Competition Commission of India: The Commission recently passed an order under Section 26(2) of the Competition Act, 2002 regarding a complaint filed under Section 19(1)(a) of the Competition Act, 2002 wherein the informant alleged that the opposing party (OP) had contravened Section 4 of the Competition Act.
The informant was the Karta of an HUF and the OP was a private real estate development company. The facts of the case are that the informant had come across an advertisement by the OP about them developing a residential layout at a certain area in Bengaluru which was supposed to have various amenities such as a park, swimming pool etc. The informant, being interested in the project, paid a part of the consideration amount in cash to the OP who ended up executing the agreement a few days later on the names of some 3rd party people, who the OP intimated to the informant, were the registered land owners. Following this, when the time came for the execution of the sale deed of the residential plot, the OP refused to agree to the informant’s term of including the OP’s name and of him having paid the entire consideration amount. The informant was rather coerced into executing the sale deed without consideration to his terms. Further more, even after the sale deed had been executed, the OP had yet to provide the amenities which were previously promised to the informant owing which the informant was forced to keep the plot vacant. The informant also came to know that the land was provided to the original owner on account of him being an SC for free, a part of which was further sold by the concerned to some other part and which consequently came to the hands of the registered owners with whom the OP had only entered into a development agreement. It was also brought to the notice of the informant that the original owner had filed for cancellation of the sale under the Karnataka Scheduled Castes and Scheduled Tribes (Prohibition of Transfer of Certain Lands) Act, 1978. The problems that were being faced by the informant were also being faced by many other purchasers of the land.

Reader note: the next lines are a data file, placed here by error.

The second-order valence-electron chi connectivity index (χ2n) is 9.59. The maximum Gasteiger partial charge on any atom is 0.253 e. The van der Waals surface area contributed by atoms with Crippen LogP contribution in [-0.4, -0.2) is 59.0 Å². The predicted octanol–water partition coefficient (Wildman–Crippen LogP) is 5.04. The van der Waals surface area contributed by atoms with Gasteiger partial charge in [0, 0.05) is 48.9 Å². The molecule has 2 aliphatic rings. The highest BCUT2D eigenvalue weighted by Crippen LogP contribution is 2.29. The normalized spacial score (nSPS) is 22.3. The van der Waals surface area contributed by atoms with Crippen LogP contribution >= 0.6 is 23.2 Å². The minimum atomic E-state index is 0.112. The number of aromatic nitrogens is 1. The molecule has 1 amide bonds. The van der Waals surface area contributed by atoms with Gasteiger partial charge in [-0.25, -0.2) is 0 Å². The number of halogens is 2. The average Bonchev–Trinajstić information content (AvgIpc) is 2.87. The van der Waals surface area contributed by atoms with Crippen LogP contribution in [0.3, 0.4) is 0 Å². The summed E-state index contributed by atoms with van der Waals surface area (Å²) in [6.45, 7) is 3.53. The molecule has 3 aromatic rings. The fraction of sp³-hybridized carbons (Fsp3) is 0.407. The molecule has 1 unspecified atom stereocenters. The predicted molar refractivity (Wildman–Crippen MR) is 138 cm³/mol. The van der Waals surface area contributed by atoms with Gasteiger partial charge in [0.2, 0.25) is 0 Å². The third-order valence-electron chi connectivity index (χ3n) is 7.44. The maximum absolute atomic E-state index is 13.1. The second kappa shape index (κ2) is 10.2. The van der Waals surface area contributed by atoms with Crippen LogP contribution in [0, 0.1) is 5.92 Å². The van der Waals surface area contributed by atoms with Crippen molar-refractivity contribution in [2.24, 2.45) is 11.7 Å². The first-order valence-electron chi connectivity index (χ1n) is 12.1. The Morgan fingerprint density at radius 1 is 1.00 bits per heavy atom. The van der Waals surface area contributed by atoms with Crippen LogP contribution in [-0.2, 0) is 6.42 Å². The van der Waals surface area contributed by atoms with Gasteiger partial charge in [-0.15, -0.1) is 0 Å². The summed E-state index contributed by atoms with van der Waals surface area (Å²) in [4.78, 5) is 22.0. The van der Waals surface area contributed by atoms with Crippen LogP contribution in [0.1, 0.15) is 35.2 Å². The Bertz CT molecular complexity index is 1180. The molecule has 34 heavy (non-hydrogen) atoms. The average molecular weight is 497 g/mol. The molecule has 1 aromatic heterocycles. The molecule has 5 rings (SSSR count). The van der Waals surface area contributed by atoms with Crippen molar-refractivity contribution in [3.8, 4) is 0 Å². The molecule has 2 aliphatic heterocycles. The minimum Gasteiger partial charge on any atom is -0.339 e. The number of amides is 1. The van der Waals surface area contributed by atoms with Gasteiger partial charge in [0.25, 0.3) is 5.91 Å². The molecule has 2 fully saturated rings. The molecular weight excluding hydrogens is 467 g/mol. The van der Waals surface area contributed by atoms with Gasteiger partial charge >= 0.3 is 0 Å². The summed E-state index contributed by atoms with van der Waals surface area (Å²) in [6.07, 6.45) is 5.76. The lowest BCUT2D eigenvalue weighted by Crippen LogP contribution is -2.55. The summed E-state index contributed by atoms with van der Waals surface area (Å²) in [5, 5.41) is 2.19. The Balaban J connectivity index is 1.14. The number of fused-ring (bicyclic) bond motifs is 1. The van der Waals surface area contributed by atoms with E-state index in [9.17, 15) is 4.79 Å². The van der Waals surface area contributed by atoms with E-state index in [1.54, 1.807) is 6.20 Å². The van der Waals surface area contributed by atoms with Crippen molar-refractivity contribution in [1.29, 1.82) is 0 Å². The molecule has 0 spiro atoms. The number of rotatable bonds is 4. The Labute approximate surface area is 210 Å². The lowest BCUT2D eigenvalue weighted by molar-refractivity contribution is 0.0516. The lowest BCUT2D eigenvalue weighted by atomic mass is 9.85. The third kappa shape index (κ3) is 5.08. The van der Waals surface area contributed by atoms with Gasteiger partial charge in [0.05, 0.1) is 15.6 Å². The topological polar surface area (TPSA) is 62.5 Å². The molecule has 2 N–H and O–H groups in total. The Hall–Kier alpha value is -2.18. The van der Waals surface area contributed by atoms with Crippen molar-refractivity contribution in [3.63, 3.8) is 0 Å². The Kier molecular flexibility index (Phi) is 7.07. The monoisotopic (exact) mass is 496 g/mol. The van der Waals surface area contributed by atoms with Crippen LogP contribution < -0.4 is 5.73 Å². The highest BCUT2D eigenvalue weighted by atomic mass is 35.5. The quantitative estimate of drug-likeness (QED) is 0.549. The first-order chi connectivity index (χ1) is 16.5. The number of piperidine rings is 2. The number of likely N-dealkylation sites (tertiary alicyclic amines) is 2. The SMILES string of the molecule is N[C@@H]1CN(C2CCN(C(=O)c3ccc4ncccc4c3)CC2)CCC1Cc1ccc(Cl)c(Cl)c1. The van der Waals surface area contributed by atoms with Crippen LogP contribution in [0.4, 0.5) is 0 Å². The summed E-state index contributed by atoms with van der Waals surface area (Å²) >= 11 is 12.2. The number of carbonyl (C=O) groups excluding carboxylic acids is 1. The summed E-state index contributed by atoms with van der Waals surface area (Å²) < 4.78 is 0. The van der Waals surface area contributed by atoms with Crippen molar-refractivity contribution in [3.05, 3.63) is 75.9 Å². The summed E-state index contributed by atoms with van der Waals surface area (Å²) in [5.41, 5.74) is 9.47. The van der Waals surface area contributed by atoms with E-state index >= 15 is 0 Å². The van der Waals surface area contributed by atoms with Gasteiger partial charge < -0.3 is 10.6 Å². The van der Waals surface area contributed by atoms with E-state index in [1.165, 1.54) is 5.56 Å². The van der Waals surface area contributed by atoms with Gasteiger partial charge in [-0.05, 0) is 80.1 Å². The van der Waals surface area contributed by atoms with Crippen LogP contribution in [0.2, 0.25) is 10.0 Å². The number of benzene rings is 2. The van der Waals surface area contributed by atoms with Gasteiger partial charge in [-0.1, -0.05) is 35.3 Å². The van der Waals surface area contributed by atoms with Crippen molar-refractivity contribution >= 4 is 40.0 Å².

The informant hence contended that the OP had misused his dominant position by misleading the purchasers and making them enter into agreements whereby they would have to adhere to the dictated terms of the OP.
The Commission observed that this was a case of fraudulent sale of land and revolved around issues such as corruption, money laundering, unfair practices etc. and hence, didn’t warrant the intervention of the Commission for abusive conduct of the OP under Section 4 of the Act. The Commission also acknowledged that even though the Agreement and the Sale Deed had been entered into before the Act came into effect, it could still be examined under the provisions of the Act as the effect of the agreements had been continuing till the present date. The Commission still went on to examine whether the case would stand even if the conduct was to be examined as an abusive one. The Commission held that the OP didn’t stand at a dominant position in the relevant market which was ascertained to be that of “provision of services for development and sale of residential plots in Bengaluru”, since there were other real estate developers offering residential plots in the relevant market and which were fierce competitors to the OP. [Indudhar M. Patil v. DS-Max Properties Private Limited, Case No. 64 of 2017, order dated 04.01.2018]